Journal of the Southern African Institute of Mining and Metallurgy
On-line version ISSN 2411-9717
BRANDT, M.B.C.. Focal depths of South African earthquakes and mine events. J. S. Afr. Inst. Min. Metall. [online]. 2014, vol.114, n.10, pp. 855-862. ISSN 2411-9717.
Focal depths of 15 tectonic earthquakes and 9 mine-related events were determined for South Africa using data recorded by the South African National Seismograph Network. These earthquakes and events were relocated by means of the Hypocenter program using direct P-waves (Pg) , critically refracted P-waves (Pn) , and first-arrival S-waves for the magnitude range 3.6 < ML< 4.4. Focal depths were first determined by means of the minimum root mean square (RMS) of the differences between the measured travel times and those predicted using the velocity model. The depths for tectonic earthquakes had a 2 km < D <10 km range and an average depth and standard deviation of 6.9 ± 2.3 km. Depths for mine-related events ranged over 0 km < D < 7 km, averaging 3 ± 2.3 km. Next, arrival times for the additional regional depth phases sPn, PmP, sPmP, and SmP were measured. Focal depths were re-determined for the relocated epicentres, with the minimum variance (i.e. spread) of the differences between the measured travel times and travel times predicted by means of the Wentzel, Kramer, Brillouin, and Jeffreys (WKBJ) method for synthetic waveform modelling. Depth ranges were 4 km < D < 7 km (average 5.9 ± 1.2 km) and 1 km < D < 4 km (average 2.4 ± 1.2 km) for tectonic and mine-related events, respectively. The derived depths were verified for one tectonic earthquake with synthetic-to-recorded-waveform fits using the WKBJ synthetic seismogram software for the abovementioned regional phases. The focal mechanism parameters for this earthquake source were obtained from the National Earthquake Information Centre. Focal depths were estimated for nine stations by visually comparing synthetic waveform phases with recorded waveforms, ranging from 5 km to 8 km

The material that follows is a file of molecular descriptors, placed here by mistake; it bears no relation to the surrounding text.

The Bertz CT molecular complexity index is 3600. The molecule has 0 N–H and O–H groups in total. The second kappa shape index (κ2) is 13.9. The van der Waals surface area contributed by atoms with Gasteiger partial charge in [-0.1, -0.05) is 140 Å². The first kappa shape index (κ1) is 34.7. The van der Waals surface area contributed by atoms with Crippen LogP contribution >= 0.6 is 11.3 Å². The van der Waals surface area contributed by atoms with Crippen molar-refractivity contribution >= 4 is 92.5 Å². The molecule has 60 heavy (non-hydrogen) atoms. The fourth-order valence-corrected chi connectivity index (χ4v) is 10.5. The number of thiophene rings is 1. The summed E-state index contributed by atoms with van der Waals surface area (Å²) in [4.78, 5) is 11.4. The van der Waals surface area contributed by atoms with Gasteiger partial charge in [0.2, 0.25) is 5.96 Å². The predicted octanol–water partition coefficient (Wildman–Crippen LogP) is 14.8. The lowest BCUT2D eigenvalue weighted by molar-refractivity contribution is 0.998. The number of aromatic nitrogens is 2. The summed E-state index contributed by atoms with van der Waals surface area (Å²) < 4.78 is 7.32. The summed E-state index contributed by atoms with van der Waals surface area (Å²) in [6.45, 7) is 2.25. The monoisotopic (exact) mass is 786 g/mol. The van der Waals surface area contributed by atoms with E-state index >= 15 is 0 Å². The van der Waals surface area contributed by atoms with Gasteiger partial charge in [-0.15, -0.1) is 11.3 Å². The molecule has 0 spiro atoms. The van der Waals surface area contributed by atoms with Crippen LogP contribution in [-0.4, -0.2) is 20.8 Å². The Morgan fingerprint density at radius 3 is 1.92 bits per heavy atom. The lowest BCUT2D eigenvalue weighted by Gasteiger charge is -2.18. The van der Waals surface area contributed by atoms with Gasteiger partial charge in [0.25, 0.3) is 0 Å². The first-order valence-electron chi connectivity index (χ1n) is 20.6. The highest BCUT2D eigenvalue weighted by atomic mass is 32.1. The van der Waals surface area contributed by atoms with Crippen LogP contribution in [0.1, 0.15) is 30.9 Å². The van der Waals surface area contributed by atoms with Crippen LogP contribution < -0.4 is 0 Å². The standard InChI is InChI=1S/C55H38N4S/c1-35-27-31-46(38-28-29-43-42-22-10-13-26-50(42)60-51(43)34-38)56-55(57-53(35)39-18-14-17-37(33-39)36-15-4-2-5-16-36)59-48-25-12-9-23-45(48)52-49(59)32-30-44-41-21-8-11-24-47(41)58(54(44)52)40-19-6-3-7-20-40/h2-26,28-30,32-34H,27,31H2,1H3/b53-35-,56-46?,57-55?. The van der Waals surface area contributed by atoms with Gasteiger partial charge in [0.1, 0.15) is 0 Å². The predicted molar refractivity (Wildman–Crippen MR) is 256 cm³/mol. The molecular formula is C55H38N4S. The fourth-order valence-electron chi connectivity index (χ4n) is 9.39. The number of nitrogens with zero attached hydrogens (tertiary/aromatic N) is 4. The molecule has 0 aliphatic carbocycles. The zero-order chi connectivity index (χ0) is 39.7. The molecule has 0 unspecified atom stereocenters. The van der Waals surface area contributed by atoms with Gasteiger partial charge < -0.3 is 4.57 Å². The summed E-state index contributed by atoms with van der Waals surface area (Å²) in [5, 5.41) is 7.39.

Keywords : focal depth; earthquake location; regional depth phases; waveform modelling.